It’s pretty much standard practice these days for portrait photographers to smooth the skin of their subjects. I’m no exception; I remove ‘temporary’ flaws like acne and do a certain amount of skin smoothing as well.
The reason is that our cameras, like our television sets, are now high definition. In addition to focusing sharply on our loveliest features, they also pick out every detail of our skin — much, much more detail than we’d ever notice in person. That means that with no retouching at all, we’d all (even professional models) look as if we were wearing little sandpaper masks over all exposed skin.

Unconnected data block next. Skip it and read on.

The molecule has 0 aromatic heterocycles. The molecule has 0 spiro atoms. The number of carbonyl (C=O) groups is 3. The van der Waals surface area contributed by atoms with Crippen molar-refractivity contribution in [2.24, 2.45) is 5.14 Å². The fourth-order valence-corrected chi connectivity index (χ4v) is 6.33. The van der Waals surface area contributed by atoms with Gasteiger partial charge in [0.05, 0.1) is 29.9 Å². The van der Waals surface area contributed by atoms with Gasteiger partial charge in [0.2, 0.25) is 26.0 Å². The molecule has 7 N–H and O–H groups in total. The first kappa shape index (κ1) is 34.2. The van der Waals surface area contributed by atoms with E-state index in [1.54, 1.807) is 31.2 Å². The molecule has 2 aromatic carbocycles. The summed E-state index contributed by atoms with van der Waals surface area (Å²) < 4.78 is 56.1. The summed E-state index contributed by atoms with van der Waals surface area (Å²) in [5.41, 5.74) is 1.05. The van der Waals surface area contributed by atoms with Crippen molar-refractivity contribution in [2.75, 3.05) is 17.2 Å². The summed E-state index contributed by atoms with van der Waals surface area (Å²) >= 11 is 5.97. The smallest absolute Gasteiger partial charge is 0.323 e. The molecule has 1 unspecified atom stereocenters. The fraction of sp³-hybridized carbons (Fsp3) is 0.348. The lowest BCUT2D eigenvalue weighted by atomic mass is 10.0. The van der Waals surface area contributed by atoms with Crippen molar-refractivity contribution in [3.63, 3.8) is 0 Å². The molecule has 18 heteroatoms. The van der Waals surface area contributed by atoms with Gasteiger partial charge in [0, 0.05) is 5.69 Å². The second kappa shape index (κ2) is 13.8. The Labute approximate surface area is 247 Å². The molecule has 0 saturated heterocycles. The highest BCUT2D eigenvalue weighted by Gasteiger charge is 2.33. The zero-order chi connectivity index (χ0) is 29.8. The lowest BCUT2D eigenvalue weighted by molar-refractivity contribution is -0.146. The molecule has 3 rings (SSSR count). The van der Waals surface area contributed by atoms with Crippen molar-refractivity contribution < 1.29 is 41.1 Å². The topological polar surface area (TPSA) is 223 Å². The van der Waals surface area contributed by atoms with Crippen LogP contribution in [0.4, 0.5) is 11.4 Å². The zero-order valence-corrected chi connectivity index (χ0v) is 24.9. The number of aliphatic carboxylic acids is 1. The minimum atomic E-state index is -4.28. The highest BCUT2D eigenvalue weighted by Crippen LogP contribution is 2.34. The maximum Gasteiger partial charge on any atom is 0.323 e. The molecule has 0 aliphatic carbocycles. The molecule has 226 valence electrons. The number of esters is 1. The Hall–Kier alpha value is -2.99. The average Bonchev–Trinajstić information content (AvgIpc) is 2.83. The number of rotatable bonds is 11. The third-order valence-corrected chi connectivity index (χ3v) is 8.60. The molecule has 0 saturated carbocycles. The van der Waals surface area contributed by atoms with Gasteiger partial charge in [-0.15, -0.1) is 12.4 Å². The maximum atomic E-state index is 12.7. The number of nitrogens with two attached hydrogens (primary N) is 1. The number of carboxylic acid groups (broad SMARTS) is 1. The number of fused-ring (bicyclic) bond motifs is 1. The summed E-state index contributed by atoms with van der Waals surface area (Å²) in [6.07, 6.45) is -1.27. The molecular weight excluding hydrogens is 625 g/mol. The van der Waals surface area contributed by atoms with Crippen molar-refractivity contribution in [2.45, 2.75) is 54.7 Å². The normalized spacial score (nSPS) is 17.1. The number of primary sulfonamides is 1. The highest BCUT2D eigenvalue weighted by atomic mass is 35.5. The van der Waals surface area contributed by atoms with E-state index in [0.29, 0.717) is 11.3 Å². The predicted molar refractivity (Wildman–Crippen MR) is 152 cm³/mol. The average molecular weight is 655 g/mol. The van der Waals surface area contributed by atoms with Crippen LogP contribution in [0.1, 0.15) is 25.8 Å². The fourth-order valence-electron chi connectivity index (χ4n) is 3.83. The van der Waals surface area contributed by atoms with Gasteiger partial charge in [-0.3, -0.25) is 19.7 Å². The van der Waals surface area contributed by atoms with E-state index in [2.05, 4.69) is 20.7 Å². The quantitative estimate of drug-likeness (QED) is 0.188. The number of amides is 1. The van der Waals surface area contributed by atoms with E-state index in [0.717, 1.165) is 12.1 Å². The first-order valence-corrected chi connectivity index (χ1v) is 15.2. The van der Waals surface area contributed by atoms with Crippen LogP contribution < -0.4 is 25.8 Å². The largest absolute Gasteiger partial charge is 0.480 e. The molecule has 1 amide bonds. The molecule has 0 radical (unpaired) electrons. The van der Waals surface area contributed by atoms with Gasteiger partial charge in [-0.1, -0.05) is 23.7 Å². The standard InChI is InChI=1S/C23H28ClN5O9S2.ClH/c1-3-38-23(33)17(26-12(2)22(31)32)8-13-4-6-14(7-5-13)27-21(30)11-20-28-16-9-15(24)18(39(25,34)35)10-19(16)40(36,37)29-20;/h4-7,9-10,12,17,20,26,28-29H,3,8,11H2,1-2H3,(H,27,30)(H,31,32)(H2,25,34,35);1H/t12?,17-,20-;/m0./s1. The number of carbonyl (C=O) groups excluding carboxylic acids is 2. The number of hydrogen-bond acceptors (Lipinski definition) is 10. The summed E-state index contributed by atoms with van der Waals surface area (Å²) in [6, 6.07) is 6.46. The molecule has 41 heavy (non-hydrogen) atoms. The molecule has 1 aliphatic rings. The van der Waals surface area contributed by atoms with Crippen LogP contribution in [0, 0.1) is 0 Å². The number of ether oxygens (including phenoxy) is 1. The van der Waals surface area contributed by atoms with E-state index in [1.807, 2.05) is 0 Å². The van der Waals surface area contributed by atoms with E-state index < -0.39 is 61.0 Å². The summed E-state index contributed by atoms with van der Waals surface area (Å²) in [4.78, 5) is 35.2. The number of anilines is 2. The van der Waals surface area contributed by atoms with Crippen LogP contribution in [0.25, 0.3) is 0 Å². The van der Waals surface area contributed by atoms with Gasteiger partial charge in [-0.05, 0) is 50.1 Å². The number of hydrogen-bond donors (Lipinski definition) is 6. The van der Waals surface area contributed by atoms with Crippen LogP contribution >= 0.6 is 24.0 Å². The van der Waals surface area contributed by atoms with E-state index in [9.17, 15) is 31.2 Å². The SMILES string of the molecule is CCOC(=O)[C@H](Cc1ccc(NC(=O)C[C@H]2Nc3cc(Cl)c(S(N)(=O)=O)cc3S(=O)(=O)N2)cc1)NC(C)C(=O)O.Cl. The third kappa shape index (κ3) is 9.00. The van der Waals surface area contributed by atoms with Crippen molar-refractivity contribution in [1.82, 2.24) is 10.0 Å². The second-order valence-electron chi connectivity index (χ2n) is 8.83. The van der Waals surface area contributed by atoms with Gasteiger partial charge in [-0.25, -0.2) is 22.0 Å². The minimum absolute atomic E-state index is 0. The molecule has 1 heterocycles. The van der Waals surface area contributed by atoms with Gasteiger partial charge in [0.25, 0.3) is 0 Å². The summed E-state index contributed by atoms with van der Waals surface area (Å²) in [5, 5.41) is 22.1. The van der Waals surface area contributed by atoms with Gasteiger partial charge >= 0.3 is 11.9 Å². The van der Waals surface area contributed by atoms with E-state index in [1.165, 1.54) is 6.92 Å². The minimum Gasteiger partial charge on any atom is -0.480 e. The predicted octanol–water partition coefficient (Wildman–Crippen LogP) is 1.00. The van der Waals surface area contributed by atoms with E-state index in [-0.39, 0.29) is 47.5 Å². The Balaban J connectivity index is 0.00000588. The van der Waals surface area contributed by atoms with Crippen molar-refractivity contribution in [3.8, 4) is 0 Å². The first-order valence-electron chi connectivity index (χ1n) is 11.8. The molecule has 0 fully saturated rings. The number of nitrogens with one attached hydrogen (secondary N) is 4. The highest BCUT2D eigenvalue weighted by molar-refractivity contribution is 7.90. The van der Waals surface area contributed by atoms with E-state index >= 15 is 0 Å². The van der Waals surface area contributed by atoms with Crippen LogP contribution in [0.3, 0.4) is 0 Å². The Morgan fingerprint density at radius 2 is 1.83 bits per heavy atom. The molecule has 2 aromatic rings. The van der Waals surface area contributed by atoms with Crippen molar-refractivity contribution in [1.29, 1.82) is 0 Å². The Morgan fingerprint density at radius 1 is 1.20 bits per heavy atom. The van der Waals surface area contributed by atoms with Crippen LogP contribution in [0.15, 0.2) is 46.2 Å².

That said, I retouch and smooth skin very lightly for one specific reason:
We’re humans, not china dolls, and the textures of our skin are parts of our story. Sure, I’m going to make that annoying zit on your nose disappear, but ‘permanent’ flaws like wrinkles and moles get lightly smoothed, not erased.
There’s a quote I really love that goes,
“Wrinkles mean you laughed, grey hair means you cared, and scars mean you lived.” » unknown (not my image)
“The close up of my face is a favorite. I know that this will sound odd, but I love that I can see crinkles near my eyes. I look my age and I LOVE it. I sparkle and shine and I’m not trying to look 20.”